As regular readers of the Higgledy Garden Site will know, we have taken it upon ourselves to dedicate one of our gardens entirely to edible flowers. We have done this purely to make ourselves look like hunter gatherer types in the eyes of ladies who like to cook. The plan may or may not work but when one passes forty, one has to fish in many ponds…
This is our first venture into the edible flower kingdom and already we’re loving it. We would like to share a little of that ‘loving it’ with you. So let us start with the edible flower, Borage…(you know where you are with Borage…good old borage)
Borage (Borago officianalis) or commonly known as Star Flower originated from Syria but is now naturalised in many parts of Europe. This link with Syria is crucial…as Borage was said to have been brought back by the surviving knights of the crusades. The ladies of the day would also embroider Borage flowers on to the tunics of the knights. The very name Borage is indeed a derivative of ‘courage’…bet you didn’t know that…
It continues to be the most depicted herb in contemporary tapestries. An example of which can be seen below…yes I know…it’s rubbish isn’t it…
There are stories of the lasses who inhabited the ancient worlds giving their lovers tea steeped in Borage in the hope it would give the shy chaps of the era enough courage to propose. Also those great folk the Celts would steep wine with the herb before battle.
It is not just the flowers which are edible but indeed the leaves too and are very high in calcium, magnesium and vits A and C.
Borage will impart a cucumbery flavour to salads and especially long, summery drinks like Pimms. It is fabulous too with chicken and fish dishes.
The Higgledy army have created their own cocktail containing Borage. It is called the King Cava (Based on the Kir Royal)
Mix a bottle of Cava with a large slurp of Kir…pour into wide brimmed champagne glasses over generous sprigs of Borage flowers…leave some flowers dangling over the edge of the glass for an effect of decadence…slurp until wobbly. (Remember, NEVER NEVER propose…)
We will keep you posted on Higgledy edible flowers as they grow.
For other Edible Flower posts just feel the force
(Edible Flower, Borage. Update)
These is a pic of one of our borage seedlings from the edible flower garden. These are approx 3 weeks old. …bless ‘em. (today is the 11th of May 2011)
Further Edible Flower: Borage Update….
It’s now June 15th and despite a nasty drought in East Anglia our edible flower plot is coming on nicely, if not slowly. This is the same borage plant as above…but…er…well now…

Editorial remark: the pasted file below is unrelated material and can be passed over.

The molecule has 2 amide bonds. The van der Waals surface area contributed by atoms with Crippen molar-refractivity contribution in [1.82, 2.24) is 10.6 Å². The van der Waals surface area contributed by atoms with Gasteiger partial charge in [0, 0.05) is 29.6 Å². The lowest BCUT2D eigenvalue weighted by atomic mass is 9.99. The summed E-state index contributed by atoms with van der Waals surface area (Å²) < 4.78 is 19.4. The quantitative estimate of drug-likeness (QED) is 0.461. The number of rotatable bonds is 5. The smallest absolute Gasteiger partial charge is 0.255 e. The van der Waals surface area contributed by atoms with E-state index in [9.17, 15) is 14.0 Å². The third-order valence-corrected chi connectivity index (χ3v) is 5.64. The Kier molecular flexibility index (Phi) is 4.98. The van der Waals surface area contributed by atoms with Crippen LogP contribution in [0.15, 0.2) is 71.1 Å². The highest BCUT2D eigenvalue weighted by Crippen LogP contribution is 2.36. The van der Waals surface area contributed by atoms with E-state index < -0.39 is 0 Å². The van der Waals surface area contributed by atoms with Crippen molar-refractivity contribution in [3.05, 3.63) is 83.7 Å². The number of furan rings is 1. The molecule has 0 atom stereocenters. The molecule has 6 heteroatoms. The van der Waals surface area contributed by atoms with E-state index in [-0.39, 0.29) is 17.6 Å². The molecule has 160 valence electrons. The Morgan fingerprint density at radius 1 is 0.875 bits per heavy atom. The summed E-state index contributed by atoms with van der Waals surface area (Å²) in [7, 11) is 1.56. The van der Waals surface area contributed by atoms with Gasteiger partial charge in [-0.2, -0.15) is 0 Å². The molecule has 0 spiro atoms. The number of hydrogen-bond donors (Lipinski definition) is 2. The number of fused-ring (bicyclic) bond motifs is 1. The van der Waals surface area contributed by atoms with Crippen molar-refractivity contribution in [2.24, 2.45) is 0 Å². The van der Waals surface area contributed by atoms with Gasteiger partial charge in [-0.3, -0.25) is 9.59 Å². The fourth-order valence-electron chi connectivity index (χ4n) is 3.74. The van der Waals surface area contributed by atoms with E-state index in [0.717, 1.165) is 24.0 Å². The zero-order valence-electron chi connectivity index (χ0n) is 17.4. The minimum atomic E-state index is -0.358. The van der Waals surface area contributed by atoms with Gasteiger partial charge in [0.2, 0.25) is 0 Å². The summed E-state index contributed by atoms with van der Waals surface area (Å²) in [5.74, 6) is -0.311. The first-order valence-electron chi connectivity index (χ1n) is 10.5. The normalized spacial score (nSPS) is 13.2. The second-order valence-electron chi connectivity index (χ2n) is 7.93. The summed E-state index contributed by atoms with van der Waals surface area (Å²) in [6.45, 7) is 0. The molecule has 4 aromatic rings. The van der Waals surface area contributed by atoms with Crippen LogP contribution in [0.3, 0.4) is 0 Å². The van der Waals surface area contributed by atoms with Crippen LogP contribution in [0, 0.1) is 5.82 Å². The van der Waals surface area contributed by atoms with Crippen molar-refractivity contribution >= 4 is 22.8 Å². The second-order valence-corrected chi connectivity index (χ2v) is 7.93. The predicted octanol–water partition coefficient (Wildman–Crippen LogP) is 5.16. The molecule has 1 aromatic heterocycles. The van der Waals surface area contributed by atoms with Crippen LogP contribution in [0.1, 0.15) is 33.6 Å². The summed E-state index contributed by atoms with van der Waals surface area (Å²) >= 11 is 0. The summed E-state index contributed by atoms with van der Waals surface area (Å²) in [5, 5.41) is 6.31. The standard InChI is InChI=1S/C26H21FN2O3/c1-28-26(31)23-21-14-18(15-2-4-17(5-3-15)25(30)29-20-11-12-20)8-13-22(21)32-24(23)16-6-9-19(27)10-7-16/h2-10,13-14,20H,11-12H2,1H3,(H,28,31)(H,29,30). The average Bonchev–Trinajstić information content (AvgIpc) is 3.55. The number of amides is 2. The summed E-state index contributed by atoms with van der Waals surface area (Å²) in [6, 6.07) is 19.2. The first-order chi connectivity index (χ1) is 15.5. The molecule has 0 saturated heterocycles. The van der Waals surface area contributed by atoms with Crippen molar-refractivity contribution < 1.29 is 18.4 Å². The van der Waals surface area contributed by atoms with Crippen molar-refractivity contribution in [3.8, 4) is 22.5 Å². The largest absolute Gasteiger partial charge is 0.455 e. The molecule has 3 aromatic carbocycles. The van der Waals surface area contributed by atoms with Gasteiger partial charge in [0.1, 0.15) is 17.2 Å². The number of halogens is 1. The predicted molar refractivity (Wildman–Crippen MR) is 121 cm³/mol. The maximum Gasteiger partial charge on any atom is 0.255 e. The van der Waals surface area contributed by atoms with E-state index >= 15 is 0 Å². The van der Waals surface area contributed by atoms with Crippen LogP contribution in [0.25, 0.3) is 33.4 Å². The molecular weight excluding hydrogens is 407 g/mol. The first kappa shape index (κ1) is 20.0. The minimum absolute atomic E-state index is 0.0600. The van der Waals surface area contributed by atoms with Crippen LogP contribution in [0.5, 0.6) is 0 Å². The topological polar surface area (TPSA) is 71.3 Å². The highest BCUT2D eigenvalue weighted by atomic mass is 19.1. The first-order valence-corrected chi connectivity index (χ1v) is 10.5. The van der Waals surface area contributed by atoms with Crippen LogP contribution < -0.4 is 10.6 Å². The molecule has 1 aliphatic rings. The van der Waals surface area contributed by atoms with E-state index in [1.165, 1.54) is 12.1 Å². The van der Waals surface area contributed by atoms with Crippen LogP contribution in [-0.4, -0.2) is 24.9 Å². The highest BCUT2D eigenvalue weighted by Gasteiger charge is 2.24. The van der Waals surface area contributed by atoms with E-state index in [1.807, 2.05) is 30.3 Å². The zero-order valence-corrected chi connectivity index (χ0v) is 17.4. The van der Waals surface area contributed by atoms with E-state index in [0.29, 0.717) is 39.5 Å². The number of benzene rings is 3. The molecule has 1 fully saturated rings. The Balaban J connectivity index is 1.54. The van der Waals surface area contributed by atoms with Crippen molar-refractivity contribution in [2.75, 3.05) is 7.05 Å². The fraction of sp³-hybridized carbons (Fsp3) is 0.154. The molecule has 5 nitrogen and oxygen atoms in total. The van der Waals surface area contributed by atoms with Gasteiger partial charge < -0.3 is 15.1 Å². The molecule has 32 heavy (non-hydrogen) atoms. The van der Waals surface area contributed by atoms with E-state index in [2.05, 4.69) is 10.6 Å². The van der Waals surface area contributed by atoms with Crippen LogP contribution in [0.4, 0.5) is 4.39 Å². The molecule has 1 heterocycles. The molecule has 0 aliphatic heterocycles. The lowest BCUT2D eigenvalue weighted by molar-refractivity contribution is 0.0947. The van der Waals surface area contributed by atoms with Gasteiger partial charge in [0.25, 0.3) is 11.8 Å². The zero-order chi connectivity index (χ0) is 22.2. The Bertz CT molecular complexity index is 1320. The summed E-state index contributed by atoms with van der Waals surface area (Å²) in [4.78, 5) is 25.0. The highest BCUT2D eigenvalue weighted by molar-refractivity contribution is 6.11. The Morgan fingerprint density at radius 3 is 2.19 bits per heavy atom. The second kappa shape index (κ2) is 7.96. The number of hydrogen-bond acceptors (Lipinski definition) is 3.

and again….a close up this time…(I’m so thorough it’s practically award winning)
AND a sneak preview of one end of the edible flowers dedicated plot (in a double secret location) you can see Calendula on the far left which are also edible flowers and blue and black cornflowers and the two rows of borage…one white one blue.
…and below is the same borage taken today…13th February….in the snow.
Yet another fascinating Edible Flower: Borage update. Summer solstice 2011
Hello again Borage fans, today is a great day. At long last the fantastic, amazing and super groovy Borage arrived. What a scorcher, a searing blue. Quite frankly the most delightful edible flower ever grown in the county of Cambridgshire.
The plant as a whole is reminiscent of a 1960′s B movie prop, Borage is certainly a little alienesque. (Made up word)
So all in all a good floral solstice. I shall take some samples to a couple of the county’s finest chefs and see what they make of them.
Also…the Calendula is blooming and the Malope Triffida Vulcan is also hot to trot.
Great to see the Higgledy edible flower plot coming on leaps and bounds after the drought.
It’s now the begining of January 2012 and last years borage has reseeded…well…everywhere…I have left some seedlings in the same borage bed so they will flower super early in the year. Here is a photo…
May 8, 2012 @ 3:54 pm
I grew this one year. And every single year after that. *sigh* it obviously liked my old garden.
In Danish, the name is “hjulkrone” which translates as “wheel crown”. Interesting bit of trivia for you there ;-)
Herbs: Borage « Gardora.net
February 27, 2012 @ 11:48 am
[…] is often grown as a herb: it is a good companion plant for squash and tomatoes! About borage: http://j.mp/ApyY38 TwitterFacebook […]